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The Iroquois League

The Iroquois League

The Constitution of the Five Nations of the Iroquois League is also known as the Great Binding Law. In the middle of the fifteenth century, five tribes in what is now the American Northeast—the Cayuga, Mohawk, Oneida, Onondaga, and Seneca—formed the Iroquois confederation. (A sixth tribe, the Tuscarora, joined in 1724.) For hundreds of years the Iroquois transmitted their laws orally from generation to generation. In the late nineteenth century, attempts were made to preserve their constitution in writing. Arthur C. Parker (1881–1955), distinguished ethnologist, archeologist, historian, and Iroquois Indian on his father's side, was entrusted by the Iroquois and commissioned by the State of New York in the first two decades of the twentieth century to write an English-language translation of the Iroquois constitution.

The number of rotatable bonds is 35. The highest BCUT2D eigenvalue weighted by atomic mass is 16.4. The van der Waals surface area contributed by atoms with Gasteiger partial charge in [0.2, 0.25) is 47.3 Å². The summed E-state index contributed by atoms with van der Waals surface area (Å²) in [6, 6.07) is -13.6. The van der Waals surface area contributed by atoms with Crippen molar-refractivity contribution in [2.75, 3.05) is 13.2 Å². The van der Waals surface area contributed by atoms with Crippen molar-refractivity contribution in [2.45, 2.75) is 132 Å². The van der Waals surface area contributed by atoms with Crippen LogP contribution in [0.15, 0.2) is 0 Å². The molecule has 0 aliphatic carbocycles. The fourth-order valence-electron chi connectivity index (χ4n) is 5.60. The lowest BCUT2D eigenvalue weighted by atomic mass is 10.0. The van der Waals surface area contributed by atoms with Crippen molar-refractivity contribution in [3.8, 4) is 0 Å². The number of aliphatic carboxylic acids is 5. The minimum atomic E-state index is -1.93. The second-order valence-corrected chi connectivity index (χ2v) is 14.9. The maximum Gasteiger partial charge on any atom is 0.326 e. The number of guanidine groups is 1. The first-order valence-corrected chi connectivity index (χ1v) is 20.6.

Related Sites

Iroquois League
An essay on the history and nature of the Iroquois League.

The Iroquois Confederacy
A website that provides numerous links to information about the founding of the Iroquois Confederacy.






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